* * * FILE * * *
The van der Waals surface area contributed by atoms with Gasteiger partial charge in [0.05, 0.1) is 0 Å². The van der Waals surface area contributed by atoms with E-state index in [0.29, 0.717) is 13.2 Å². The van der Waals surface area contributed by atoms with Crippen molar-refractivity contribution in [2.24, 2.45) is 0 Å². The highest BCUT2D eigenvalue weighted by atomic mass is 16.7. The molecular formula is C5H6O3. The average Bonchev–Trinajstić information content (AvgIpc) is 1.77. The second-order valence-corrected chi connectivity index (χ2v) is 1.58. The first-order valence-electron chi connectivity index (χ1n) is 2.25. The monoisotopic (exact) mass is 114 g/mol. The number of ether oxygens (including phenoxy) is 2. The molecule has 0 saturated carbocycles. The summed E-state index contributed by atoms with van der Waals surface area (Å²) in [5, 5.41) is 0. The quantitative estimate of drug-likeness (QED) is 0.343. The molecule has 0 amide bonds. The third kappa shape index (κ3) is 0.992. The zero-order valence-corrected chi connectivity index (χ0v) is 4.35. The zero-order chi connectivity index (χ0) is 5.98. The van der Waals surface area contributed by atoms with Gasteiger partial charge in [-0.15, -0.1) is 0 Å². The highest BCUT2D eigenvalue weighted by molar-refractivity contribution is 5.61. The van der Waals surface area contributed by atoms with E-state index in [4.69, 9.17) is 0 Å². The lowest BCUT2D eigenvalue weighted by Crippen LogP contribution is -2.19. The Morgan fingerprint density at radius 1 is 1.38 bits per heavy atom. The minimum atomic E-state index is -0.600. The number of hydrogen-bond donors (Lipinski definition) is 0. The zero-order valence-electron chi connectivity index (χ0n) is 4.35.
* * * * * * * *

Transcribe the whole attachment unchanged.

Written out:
The van der Waals surface area contributed by atoms with Gasteiger partial charge in [0.05, 0.1) is 0 Å². The van der Waals surface area contributed by atoms with E-state index in [0.29, 0.717) is 13.2 Å². The van der Waals surface area contributed by atoms with Crippen molar-refractivity contribution in [2.24, 2.45) is 0 Å². The highest BCUT2D eigenvalue weighted by atomic mass is 16.7. The molecular formula is C5H6O3. The average Bonchev–Trinajstić information content (AvgIpc) is 1.77. The second-order valence-corrected chi connectivity index (χ2v) is 1.58. The first-order valence-electron chi connectivity index (χ1n) is 2.25. The monoisotopic (exact) mass is 114 g/mol. The number of ether oxygens (including phenoxy) is 2. The molecule has 0 saturated carbocycles. The summed E-state index contributed by atoms with van der Waals surface area (Å²) in [5, 5.41) is 0. The quantitative estimate of drug-likeness (QED) is 0.343. The molecule has 0 amide bonds. The third kappa shape index (κ3) is 0.992. The zero-order valence-corrected chi connectivity index (χ0v) is 4.35. The zero-order chi connectivity index (χ0) is 5.98. The van der Waals surface area contributed by atoms with Gasteiger partial charge in [-0.15, -0.1) is 0 Å². The highest BCUT2D eigenvalue weighted by molar-refractivity contribution is 5.61. The van der Waals surface area contributed by atoms with E-state index in [4.69, 9.17) is 0 Å². The lowest BCUT2D eigenvalue weighted by Crippen LogP contribution is -2.19. The Morgan fingerprint density at radius 1 is 1.38 bits per heavy atom. The minimum atomic E-state index is -0.600. The number of hydrogen-bond donors (Lipinski definition) is 0. The zero-order valence-electron chi connectivity index (χ0n) is 4.35.